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Defender Picks



Parental Concerns

Theatre Review: Orphans

Damned if I know whether Frederick Mead is a genius or the luckiest director in town. 

I winced when casting was announced for Jonathan Mares’ production of Lyle Kessler’s Orphans. The oft-produced, award-winning drama (three showy roles, simple unit set) is about grown orphan brothers, practically feral: the older Treat (Martin Bradford), a violent control freak who makes their lousy living as a petty thief; the younger Phillip (David Williams), submissive and so childlike as to seem mentally challenged.

State of Play 10.28-11.03

As Fringe Fest and Halloween approach, theatre in NOLA is in the midst of small lull. However, the week does bring a remount of a Jim Fitzmorris classic and radio play about Nancy Dreaux. Plus, derivative fare like Rocky Horror, Trek a Go-Go, and a Living Dead musical continue their runs.

Earning His Stripes

Music at the Mint Interview: Randy Jackson

Randy Jackson's band Zebra is iconic to many New Orleanians. In a City defined by Jazz, Jackson developed a rock sound. Zebra is also one of the longest running recording bands in any genre. NoDef's partners, Music at the Mint, spent some time talking with him.

Countdown to Ecstasy: Voodoo Sets Up (Photos)

The Voodo Art + Music begins on Halloween Day (10.3). However, a spectacle of this size requires some serious setup. The main stage alone requires two cranes to erect. NoDef snuck out to City Park's festival grounds to check out the action. Click through for some photos.

Book Nook

Tubby and Coos Mid-City Book Shop’s Grand Opening

“We’re going to have a lot of different things going on,” says Candice Huber, the owner of Tubby and Coo’s Mid-City Book Shop. Huber’s new speciality book store has its grand opening October 31st through November 2nd at 631 N. Carrollton Avenue, just down the street from The Bean Gallery coffee shop. 

Film Review: Gone Girl

By Jason Raymond

After sitting through the endless, endless Gone Girl, I looked up the run times of David Fincher’s last seven movies. Here’s the list:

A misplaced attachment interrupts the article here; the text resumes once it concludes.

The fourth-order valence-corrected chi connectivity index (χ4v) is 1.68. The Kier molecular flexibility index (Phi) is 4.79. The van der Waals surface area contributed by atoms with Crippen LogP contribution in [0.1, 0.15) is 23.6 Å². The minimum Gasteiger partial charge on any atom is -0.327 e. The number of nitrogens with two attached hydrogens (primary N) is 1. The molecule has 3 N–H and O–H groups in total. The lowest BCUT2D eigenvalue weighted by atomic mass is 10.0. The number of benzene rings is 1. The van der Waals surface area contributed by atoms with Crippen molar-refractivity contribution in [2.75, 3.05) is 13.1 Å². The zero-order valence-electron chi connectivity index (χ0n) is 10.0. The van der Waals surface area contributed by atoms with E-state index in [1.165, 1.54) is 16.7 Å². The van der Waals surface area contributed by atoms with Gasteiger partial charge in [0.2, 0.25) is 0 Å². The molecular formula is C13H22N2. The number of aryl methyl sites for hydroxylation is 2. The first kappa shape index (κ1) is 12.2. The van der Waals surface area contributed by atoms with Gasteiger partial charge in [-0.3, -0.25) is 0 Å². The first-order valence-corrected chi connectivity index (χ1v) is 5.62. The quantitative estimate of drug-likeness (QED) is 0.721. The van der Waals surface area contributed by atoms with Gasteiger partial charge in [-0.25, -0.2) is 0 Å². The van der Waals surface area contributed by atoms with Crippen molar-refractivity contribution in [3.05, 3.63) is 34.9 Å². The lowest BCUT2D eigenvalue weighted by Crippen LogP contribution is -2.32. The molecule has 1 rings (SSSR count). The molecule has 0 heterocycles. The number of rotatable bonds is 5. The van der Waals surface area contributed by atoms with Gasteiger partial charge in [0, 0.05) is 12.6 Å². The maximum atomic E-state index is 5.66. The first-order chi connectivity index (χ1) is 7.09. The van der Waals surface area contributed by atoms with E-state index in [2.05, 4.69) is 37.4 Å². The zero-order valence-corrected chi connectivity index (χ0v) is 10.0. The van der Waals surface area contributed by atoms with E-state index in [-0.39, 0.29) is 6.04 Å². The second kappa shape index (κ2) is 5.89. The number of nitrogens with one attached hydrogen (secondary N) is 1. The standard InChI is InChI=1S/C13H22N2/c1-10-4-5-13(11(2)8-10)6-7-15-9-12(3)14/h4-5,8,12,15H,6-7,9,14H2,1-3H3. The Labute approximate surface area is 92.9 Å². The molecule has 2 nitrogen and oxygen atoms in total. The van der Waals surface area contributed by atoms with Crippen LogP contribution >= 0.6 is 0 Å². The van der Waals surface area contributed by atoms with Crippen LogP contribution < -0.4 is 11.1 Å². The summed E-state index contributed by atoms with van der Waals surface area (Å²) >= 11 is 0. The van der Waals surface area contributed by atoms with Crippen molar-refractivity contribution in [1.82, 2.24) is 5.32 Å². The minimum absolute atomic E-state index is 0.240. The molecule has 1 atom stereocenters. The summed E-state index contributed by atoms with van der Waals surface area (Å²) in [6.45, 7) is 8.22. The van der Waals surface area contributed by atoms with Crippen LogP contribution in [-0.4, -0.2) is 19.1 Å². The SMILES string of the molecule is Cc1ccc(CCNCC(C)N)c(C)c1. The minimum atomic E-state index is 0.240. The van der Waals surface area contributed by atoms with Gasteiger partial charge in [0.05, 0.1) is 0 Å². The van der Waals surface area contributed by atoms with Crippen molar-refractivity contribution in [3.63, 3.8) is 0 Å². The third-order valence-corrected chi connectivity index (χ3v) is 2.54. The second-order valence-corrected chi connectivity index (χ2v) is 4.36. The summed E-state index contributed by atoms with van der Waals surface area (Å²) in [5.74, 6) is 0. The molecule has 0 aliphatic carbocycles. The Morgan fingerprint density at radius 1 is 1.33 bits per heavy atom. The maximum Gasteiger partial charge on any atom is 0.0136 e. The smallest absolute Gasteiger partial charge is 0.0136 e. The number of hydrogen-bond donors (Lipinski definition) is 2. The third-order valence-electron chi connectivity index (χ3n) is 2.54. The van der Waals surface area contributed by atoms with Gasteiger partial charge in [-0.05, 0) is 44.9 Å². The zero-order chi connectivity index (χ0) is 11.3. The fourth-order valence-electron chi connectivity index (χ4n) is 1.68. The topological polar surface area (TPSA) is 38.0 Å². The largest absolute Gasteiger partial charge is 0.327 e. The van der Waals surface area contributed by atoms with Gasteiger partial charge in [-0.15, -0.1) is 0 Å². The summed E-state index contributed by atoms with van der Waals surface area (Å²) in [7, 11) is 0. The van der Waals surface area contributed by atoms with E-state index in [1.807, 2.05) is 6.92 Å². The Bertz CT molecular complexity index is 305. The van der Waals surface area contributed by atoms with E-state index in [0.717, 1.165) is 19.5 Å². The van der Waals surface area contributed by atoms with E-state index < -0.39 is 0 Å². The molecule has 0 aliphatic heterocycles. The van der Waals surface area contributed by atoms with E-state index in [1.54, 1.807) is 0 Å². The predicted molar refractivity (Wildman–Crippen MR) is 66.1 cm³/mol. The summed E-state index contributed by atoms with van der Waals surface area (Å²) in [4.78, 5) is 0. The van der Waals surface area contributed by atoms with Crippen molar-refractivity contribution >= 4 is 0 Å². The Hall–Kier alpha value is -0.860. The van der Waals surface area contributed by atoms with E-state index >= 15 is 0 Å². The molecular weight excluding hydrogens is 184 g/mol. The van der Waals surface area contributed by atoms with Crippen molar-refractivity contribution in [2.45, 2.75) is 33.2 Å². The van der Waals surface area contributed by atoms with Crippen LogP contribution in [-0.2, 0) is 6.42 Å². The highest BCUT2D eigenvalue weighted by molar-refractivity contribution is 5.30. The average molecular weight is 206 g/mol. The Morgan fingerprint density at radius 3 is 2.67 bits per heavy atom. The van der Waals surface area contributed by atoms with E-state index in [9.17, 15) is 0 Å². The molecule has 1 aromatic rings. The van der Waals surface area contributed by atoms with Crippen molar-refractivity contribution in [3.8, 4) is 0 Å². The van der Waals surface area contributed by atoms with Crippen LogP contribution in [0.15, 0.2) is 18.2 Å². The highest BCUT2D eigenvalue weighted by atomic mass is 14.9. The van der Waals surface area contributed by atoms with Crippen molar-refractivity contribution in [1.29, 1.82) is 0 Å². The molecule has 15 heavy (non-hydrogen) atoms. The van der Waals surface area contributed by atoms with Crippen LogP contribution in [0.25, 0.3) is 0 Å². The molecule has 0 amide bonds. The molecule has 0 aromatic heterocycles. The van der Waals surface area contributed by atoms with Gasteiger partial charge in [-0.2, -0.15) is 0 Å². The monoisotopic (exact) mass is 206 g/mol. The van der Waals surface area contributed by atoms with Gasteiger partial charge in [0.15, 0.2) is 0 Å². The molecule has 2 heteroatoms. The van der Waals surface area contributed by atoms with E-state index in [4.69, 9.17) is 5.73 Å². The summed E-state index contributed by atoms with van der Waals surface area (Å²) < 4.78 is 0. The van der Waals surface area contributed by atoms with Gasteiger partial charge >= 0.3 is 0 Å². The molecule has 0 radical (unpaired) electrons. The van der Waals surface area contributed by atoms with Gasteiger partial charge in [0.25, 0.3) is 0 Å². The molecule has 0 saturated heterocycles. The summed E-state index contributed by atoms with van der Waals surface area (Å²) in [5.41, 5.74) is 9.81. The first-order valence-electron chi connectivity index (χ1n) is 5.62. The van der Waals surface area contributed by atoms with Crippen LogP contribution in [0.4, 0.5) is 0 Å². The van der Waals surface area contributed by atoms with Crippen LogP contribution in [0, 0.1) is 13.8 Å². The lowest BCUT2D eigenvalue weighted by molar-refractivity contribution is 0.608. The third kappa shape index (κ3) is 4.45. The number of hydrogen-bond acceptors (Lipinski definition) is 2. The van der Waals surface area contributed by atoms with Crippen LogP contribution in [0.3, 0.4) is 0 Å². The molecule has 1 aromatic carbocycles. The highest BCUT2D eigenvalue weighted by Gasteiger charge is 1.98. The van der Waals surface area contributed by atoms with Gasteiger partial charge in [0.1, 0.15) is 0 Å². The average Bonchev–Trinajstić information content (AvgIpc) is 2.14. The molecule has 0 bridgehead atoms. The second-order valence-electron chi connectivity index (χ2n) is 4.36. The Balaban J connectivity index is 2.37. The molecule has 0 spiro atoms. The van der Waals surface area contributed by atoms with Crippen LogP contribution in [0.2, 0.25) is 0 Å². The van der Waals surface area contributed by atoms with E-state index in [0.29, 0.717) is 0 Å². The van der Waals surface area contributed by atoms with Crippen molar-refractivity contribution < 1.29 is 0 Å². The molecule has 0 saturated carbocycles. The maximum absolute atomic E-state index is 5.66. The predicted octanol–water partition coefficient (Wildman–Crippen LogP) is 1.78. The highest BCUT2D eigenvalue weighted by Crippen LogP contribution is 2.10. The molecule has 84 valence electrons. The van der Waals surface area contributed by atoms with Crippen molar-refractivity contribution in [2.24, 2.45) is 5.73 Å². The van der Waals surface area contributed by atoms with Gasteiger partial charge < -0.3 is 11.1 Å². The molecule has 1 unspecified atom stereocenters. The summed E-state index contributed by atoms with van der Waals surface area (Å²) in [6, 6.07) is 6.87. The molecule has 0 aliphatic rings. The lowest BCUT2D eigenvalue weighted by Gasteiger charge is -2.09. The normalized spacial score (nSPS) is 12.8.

Film Review: John Wick

By Jason Raymond

While it seems I review a “ one man kills entire Russian Mob” movie once a month, John Wick has clearly risen to the top of those movies and even recent action movies. People often ask me if I like “normal movies” wherein lots of people get shot to death under preposterous circumstances while everyone displays minimal emotion. Sure, I do sometimes and this is one of them. John Wick rates higher than Liam Neeson’s recent A Walk Among the Tombstones. It’s at least twice the equal of The Equalizer.

A Book By Any Other Name

Room 220 Interviews Eli Horowitz

from Press Street's Room 220

Eli Horowitz—former editor and publisher of McSweeney’s—released a new book about a generation of children born without speech, The Silent History, as a serialized novel that came out daily on iOS devices (iPhone and iPad). It included e-specific features like “Field Reports,” mini-stories that existed within the world of the overall novel—deepening the story but not essential for the main narrative—that you could only read if you were in a particular geographic place (in the real world with your iPhone).

Today in NOLA: 10.24.14

Food Network star Alton Brown takes his zany brand of culinary capers on the road, visiting the Saenger Theater tonight at 8 o’clock. Alfred Hitchcock’s classic cross-country thriller North by Northwest will screen in the sculpture garden at NOMA, and the House of Blues hosts a fundraiser for victims of Ebola in Sierra Leone. On this day in 1827, Louisiana Governor Henry Thibodaux died in office from what is suspected to be an abscessed liver. 

Pablove Shows Some Love

New Gallery Show Fights Childhood Cancer with Art

One group is fighting childhood cancer with art. The first New Orleans class of the Pablove foundation’s Pablove Shutterbugs is celebrating its graduation with a show at the Du Mois Gallery (4609 Freret Street). The show features photographs by children battling the disease and the results are professional, if not moving.

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Dead Huey Long, Emma Boyce, Elizabeth Davas, Ian Hoch, Lindsay Mack, Anna Gaca, Jason Raymond, Lee Matalone, Phil Yiannopoulos, Joe Shriner, Chris Staudinger, Chef Anthony Scanio, Tierney Monaghan, Stacy Coco, Rob Ingraham,

Staff Writers

Cheryl Castjohn, Sam Nelson

Art Listings

Cheryl Castjohn


Brandon Roberts, Rachel June, Daniel Paschall

Film Critic

Jason Raymond


Paolo Roy

Art Director:

Michael Weber, B.A.


B. E. Mintz

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Editor Emeritus

Stephen Babcock